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TeachingChan190The Case of the Justified Junior presented a case of a learner that disagrees with his senior resident,  a senior resident that may be biased in her decision making, and an attending faced with the opportunity to teach around this whole situation. And at the center of it all, we have a patient that may be at risk if the wrong decision is made.

In keeping with our mandate with the MEdIC series, we launched this case last week and waited for the crowd to speak up and help us solve the case. We also asked two esteemed colleagues to prepare some expert consultations on the case.  Continue reading to see what they thought.This month Eve Purdy (@purdy_eve) and I (@TChanMD) lead a discussion that explored a very complex scenario, and solicited with insights from the ALiEM community and 2 experts. This follow-up post includes:

  • The responses of our medical education experts, Drs. Heather Murray (@HeatherM211) and Megan Ranney (@MeganRanney)
  • A summary of insights from the ALiEM community derived from the Twitter  and blog discussions
  • Freely downloadable PDF versions of the case and expert responses for use in continuing medical education activities

Expert response 1: Making Better Decisions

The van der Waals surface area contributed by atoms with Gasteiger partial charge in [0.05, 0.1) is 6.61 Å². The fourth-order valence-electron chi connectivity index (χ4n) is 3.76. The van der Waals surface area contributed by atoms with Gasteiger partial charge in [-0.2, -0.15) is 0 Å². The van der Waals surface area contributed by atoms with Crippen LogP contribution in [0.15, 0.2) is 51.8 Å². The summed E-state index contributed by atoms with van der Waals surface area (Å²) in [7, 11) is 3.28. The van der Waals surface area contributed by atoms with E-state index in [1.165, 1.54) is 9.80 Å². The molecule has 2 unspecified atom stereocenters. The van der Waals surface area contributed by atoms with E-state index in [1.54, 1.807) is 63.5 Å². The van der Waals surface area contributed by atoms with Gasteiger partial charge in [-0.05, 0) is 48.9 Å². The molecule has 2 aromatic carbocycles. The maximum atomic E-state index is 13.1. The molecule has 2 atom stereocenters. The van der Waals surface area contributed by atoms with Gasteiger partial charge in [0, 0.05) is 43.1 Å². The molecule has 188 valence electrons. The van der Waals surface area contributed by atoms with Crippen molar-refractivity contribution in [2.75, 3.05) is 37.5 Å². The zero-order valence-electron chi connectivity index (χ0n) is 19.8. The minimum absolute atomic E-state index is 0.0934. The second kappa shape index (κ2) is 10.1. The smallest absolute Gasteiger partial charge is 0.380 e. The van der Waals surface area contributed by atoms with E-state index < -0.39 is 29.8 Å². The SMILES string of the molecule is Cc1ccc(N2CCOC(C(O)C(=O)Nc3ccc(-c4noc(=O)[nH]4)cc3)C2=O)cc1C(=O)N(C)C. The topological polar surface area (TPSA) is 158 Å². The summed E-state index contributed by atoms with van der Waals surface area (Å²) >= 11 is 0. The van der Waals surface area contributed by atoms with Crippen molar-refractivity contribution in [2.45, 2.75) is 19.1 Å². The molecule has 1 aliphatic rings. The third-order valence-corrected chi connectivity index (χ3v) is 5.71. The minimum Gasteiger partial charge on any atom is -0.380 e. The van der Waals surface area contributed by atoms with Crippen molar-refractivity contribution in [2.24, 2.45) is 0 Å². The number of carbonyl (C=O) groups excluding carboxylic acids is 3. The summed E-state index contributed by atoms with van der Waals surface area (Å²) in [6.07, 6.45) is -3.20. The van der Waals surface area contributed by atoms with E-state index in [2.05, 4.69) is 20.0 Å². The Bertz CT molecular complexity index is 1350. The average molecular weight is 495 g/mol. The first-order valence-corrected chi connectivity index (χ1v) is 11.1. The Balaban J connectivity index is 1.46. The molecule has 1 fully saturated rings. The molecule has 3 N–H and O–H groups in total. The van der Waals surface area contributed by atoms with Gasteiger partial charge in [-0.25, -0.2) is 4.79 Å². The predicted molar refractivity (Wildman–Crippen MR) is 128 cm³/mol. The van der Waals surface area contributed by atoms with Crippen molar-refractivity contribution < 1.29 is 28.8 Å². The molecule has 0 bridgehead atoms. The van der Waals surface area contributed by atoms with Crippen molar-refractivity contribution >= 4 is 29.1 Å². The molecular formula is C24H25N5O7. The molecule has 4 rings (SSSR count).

Heather Murray, MD MSc FRCPC
Associate Professor, Queen’s University, Department of Emergency Medicine

This case raises a number of different issues.  These issues are around:

  1. Team Leadership
  2. Cognitive Bias
  3. Authority

1.  What is the role of the team leader?
Sam’s personal agenda of looking good for her attending and the day shift team by having a “clean board” is interfering with her role as an effective team leader. As team leader, Sam needs to consider the opinions of the other members of her team. Managing disagreement is an important leadership skill, and the first step is listening to alternate opinions in a courteous, respectful manner. Junior team members often have extensive information about patients, as they spend far more time interacting with them. The advantage of health care teams is the ability to collect and pool a diverse collection of information and knowledge to improve diagnostic accuracy. Sam should be encouraged to view Mike as an asset with information that can help her and make her job easier, rather than as a nuisance. She doesn’t have to agree with Mike’s concerns, but since she has trusted him with Mrs. Kim’s assessment she needs to give him the opportunity to express his thoughts.

2.  Is cognitive bias causing a diagnostic error?
From a risk management perspective, this case has some red flags. Sam’s decision-making at the end of a night shift amidst a competing agenda of “clearing the board” should be viewed as potentially flawed. Pat Croskerry has identified a number of cognitive biases that interfere with diagnostic accuracy. He suggests that awareness of times and patterns of risk prone decision-making (metacognition) may help alleviate diagnostic error. In front line specialities such as Emergency Medicine, the diagnostic error rates have been estimated between 10 and 15% [1].